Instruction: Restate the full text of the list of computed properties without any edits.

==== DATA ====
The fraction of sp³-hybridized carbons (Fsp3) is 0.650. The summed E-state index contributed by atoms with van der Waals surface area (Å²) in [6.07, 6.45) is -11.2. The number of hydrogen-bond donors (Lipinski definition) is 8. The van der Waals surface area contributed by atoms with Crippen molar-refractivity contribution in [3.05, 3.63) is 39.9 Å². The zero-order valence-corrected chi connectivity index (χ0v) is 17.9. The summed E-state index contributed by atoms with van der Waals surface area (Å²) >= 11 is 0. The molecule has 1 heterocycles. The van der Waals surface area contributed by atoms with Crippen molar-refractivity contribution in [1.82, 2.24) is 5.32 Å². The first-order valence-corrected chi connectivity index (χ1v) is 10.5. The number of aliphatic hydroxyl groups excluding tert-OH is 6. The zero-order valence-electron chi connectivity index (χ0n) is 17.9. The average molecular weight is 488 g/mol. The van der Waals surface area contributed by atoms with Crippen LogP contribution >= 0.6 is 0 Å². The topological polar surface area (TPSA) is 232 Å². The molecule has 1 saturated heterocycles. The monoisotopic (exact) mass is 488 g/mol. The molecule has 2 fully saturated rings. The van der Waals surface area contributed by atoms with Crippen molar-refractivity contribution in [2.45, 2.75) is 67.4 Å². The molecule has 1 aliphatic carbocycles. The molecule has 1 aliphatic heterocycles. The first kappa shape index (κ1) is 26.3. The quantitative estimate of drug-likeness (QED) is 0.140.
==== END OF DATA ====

The fraction of sp³-hybridized carbons (Fsp3) is 0.650. The summed E-state index contributed by atoms with van der Waals surface area (Å²) in [6.07, 6.45) is -11.2. The number of hydrogen-bond donors (Lipinski definition) is 8. The van der Waals surface area contributed by atoms with Crippen molar-refractivity contribution in [3.05, 3.63) is 39.9 Å². The zero-order valence-corrected chi connectivity index (χ0v) is 17.9. The summed E-state index contributed by atoms with van der Waals surface area (Å²) >= 11 is 0. The molecule has 1 heterocycles. The van der Waals surface area contributed by atoms with Crippen molar-refractivity contribution in [1.82, 2.24) is 5.32 Å². The first-order valence-corrected chi connectivity index (χ1v) is 10.5. The number of aliphatic hydroxyl groups excluding tert-OH is 6. The zero-order valence-electron chi connectivity index (χ0n) is 17.9. The average molecular weight is 488 g/mol. The van der Waals surface area contributed by atoms with Crippen LogP contribution >= 0.6 is 0 Å². The topological polar surface area (TPSA) is 232 Å². The molecule has 1 saturated heterocycles. The monoisotopic (exact) mass is 488 g/mol. The molecule has 2 fully saturated rings. The van der Waals surface area contributed by atoms with Crippen molar-refractivity contribution in [2.45, 2.75) is 67.4 Å². The molecule has 1 aliphatic carbocycles. The molecule has 1 aliphatic heterocycles. The first kappa shape index (κ1) is 26.3. The quantitative estimate of drug-likeness (QED) is 0.140.